“It was a really cool process working remotely like that. I would really like to go over to LA this year if it’s possible [laughs] to get in the room with him to work because nothing can top that. There’s always gonna be something missed by not being in the same room because everyone’s gonna have a slightly different direction that they want to take it in. I mean, it worked out really well, I’m so happy with all of those tracks, but it would be nice to get in a room together.
“We didn’t actually do any sessions properly over ZOOM. I sent him all the stems of those songs and either did some reference songs or gave him details of the direction that we were thinking of. Then he just did his thing on it and sent it back, and we just went back and forth with notes. It wasn’t the speediest of processes for that reason, but it worked out really well in the end.”
The production is really varied. On one hand there’s plenty of ‘ear candy’ and busy, detailed textures…
“Yeah I feel like that stuff can be the glue of a song, just those little sounds that you probably don’t even notice but if they were taken away they’d feel a little bit empty and things wouldn’t feel quite so cohesive.”
But on the other hand, you’ve got tracks like ‘North & South’ with huge silences….
“Yeah it’s horrible to play live! We’ve only done it together a couple of times. We’ve been saying that I should get car wing-mirrors on my keyboard stand so I can see Sam behind me. That one was fun. With everything apart from ‘Streetlight’ and ‘Company’ we did all the production and then sent it to Jim MacRae (Jordan Rakei‘s drummer and co-producer/mixer) to do the mix. We’ve got a really good working relationship with him because he really gets what we’re trying to do and he’s only in London so we always just go up.”
What production work do you do outside of Yakul?
“In the past I’ve done sample packs and stuff like that. But every time I’ve done it, even if it’s been jazz keys loops, when I get to the sixtieth one I’m like “Fuck, this is so boring!”. Maybe if it was one that was focused on my sound or our sound maybe it would be more enjoyable.
“Production generally is the main thing that I do now, especially not being able to gig this year. There’s a few Brighton people dropping stuff that I’ve worked with this year who I’m excited about. They’re all people who were already my friends but they’re also sick musicians. There’s Kaisha, she released an EP last year which I produced (Something Else) and now we’re working on a future one at the moment. There’s my boy Nico Cara who’s the dopest guy, he’s like the English Nick Hakim. My other boy Alfie Neale did an EP last year and we’re doing something else this year. There’s this girl in London, Gracie Convert, who I work with quite a bit who’s sick. I like continuing to work with somebody because, in the same way as in our work with Jim, when I’m working as a producer for others we get in a really good flow and we know exactly what each other are thinking.”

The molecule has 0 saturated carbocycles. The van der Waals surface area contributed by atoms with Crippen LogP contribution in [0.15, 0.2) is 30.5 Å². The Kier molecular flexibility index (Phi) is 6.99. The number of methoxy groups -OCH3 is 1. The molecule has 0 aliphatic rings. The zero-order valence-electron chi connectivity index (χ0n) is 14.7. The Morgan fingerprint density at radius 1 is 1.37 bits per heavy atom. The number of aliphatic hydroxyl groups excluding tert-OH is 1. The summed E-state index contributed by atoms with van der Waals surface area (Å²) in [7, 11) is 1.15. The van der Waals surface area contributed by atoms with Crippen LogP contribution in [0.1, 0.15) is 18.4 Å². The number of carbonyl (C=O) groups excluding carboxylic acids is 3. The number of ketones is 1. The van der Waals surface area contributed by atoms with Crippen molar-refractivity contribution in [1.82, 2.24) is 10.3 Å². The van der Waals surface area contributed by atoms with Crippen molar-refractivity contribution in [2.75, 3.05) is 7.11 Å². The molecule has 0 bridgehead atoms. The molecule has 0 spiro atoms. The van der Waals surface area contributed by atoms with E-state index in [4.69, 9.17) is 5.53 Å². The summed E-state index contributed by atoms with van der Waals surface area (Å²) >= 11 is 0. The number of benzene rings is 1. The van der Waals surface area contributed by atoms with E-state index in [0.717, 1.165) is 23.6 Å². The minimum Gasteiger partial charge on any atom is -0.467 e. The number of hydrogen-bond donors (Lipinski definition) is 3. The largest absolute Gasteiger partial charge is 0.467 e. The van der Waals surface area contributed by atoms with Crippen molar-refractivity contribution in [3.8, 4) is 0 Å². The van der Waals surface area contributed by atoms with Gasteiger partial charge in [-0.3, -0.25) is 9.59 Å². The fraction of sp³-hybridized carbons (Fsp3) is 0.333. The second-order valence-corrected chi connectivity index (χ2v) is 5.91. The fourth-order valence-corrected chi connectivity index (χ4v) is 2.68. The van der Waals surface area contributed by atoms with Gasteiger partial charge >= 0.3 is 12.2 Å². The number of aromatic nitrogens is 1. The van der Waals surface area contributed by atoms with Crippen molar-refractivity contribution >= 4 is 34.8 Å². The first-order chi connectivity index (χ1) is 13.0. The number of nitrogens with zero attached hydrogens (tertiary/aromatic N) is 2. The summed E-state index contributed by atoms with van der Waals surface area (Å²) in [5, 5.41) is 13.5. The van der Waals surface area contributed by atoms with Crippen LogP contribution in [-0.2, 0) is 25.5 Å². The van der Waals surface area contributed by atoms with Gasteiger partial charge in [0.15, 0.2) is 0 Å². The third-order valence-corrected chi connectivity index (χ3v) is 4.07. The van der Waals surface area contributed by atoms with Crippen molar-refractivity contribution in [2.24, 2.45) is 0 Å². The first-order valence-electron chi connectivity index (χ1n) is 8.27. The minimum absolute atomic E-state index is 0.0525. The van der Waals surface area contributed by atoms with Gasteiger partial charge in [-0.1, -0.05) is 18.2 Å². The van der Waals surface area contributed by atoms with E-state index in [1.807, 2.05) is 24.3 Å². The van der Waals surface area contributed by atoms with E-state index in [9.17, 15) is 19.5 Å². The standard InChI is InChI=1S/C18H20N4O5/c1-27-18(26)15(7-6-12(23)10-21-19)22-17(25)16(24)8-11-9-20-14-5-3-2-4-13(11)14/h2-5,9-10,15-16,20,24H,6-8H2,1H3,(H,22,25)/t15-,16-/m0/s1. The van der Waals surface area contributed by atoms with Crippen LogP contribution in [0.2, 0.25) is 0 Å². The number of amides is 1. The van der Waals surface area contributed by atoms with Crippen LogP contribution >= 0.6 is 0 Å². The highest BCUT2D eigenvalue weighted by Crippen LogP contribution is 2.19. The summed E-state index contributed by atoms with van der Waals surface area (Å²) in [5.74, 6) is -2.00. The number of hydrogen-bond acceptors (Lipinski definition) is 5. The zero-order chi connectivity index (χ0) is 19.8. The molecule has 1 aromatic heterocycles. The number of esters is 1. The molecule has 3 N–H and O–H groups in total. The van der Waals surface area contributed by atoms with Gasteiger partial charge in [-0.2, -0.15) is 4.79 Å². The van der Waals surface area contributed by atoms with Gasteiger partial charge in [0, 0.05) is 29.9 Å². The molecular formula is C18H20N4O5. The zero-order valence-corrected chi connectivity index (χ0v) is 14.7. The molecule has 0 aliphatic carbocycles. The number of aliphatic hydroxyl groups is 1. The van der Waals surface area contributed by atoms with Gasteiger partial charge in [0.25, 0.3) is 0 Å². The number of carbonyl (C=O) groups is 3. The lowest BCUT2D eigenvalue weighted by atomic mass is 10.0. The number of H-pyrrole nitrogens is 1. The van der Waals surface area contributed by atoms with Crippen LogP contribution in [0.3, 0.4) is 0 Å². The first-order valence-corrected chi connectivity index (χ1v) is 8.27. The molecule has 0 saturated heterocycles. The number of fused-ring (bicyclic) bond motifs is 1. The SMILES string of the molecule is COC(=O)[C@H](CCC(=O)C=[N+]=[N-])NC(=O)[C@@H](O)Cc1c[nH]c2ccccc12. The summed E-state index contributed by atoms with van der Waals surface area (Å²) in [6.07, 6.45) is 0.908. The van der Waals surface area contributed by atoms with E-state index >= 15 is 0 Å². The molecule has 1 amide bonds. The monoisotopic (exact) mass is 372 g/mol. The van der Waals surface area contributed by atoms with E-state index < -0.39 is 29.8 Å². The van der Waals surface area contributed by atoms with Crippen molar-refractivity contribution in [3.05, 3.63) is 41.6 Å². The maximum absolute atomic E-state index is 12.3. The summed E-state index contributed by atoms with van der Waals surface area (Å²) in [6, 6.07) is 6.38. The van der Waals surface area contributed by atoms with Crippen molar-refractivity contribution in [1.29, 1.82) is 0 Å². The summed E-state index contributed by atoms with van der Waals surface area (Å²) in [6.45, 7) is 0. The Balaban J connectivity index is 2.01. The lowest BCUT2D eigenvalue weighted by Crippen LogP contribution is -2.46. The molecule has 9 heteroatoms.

Could you tell us a little bit about your keys rig?
“Until recently, the Roland FA-08 has been the keyboard that I’ve used for every single gig. I got a Nord Stage 3 last January but we haven’t done a gig since I got it [laughs]. I did love that Roland, but I just love the Rhodes on the Nord and the feel of it. I’ve still got the Prophet 08 and I got this little Juno module, the JU-06A. It’s alright. It’s basically a Juno module, but I’ve got a Juno 106 now and compared the sounds and it’s not the same. But I’m not taking the 106 to gigs. I found it from this seller in Brighton two months ago and it’s in pristine condition. The module does the job for live. All of the stuff that we’re releasing this coming year we’d already finished before I got the 106 so there’s gonna have to be a lot more in-depth synthesis in future stuff we do as I get more into that, which I’m looking forward to.”
Lastly then, where did Kaleidescope’s psychedelic cover art come from?
“That’s our man Adrian who’s this French guy who lives in Madrid. He did the poster art for a show we played in Madrid which was sick so we got him to do all of the singles and the EP. He’s got this abstract, weird style that we really like because it’s a bit different. It was cool having a theme across all those releases. This year we’re gonna do a totally different thing though. We have an idea of what it’s going to be but it’s still forming. Fresh year. Fresh music. Fresh brand.”
Listen to Kaleidescope now
Check out all the bands and artists James mentioned here in our playlist:
Interviewed by: Tom Wijesinghe